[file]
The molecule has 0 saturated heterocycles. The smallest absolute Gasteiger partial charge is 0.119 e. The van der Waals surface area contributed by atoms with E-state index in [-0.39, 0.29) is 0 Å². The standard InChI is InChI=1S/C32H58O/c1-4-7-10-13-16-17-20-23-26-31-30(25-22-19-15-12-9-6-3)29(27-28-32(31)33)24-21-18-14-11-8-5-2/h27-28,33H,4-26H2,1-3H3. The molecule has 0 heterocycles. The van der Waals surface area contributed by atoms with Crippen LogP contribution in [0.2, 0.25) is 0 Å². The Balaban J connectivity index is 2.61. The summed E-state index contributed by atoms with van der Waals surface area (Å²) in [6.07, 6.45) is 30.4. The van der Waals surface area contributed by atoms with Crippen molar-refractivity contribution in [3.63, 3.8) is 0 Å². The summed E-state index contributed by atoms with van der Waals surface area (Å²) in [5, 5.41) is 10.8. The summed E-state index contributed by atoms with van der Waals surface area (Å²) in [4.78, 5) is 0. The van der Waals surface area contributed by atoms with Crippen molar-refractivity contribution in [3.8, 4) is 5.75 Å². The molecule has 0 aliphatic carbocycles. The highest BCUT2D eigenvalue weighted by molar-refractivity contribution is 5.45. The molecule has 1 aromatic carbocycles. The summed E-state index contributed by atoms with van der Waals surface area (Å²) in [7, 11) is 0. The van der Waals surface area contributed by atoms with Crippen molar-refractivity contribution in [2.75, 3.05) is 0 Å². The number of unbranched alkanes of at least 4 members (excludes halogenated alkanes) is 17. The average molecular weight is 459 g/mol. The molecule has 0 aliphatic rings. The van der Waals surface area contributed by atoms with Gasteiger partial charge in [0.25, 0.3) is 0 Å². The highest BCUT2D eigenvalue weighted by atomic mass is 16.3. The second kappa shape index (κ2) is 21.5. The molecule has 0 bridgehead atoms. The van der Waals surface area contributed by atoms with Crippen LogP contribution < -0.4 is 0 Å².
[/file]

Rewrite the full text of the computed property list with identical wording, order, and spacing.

The molecule has 0 saturated heterocycles. The smallest absolute Gasteiger partial charge is 0.119 e. The van der Waals surface area contributed by atoms with E-state index in [-0.39, 0.29) is 0 Å². The standard InChI is InChI=1S/C32H58O/c1-4-7-10-13-16-17-20-23-26-31-30(25-22-19-15-12-9-6-3)29(27-28-32(31)33)24-21-18-14-11-8-5-2/h27-28,33H,4-26H2,1-3H3. The molecule has 0 heterocycles. The van der Waals surface area contributed by atoms with Crippen LogP contribution in [0.2, 0.25) is 0 Å². The Balaban J connectivity index is 2.61. The summed E-state index contributed by atoms with van der Waals surface area (Å²) in [6.07, 6.45) is 30.4. The van der Waals surface area contributed by atoms with Crippen molar-refractivity contribution in [3.63, 3.8) is 0 Å². The summed E-state index contributed by atoms with van der Waals surface area (Å²) in [5, 5.41) is 10.8. The summed E-state index contributed by atoms with van der Waals surface area (Å²) in [4.78, 5) is 0. The van der Waals surface area contributed by atoms with Crippen molar-refractivity contribution in [3.8, 4) is 5.75 Å². The molecule has 0 aliphatic carbocycles. The highest BCUT2D eigenvalue weighted by molar-refractivity contribution is 5.45. The molecule has 1 aromatic carbocycles. The summed E-state index contributed by atoms with van der Waals surface area (Å²) in [7, 11) is 0. The van der Waals surface area contributed by atoms with Crippen molar-refractivity contribution in [2.75, 3.05) is 0 Å². The number of unbranched alkanes of at least 4 members (excludes halogenated alkanes) is 17. The average molecular weight is 459 g/mol. The molecule has 0 aliphatic rings. The van der Waals surface area contributed by atoms with Gasteiger partial charge in [0.25, 0.3) is 0 Å². The highest BCUT2D eigenvalue weighted by atomic mass is 16.3. The second kappa shape index (κ2) is 21.5. The molecule has 0 bridgehead atoms. The van der Waals surface area contributed by atoms with Crippen LogP contribution < -0.4 is 0 Å².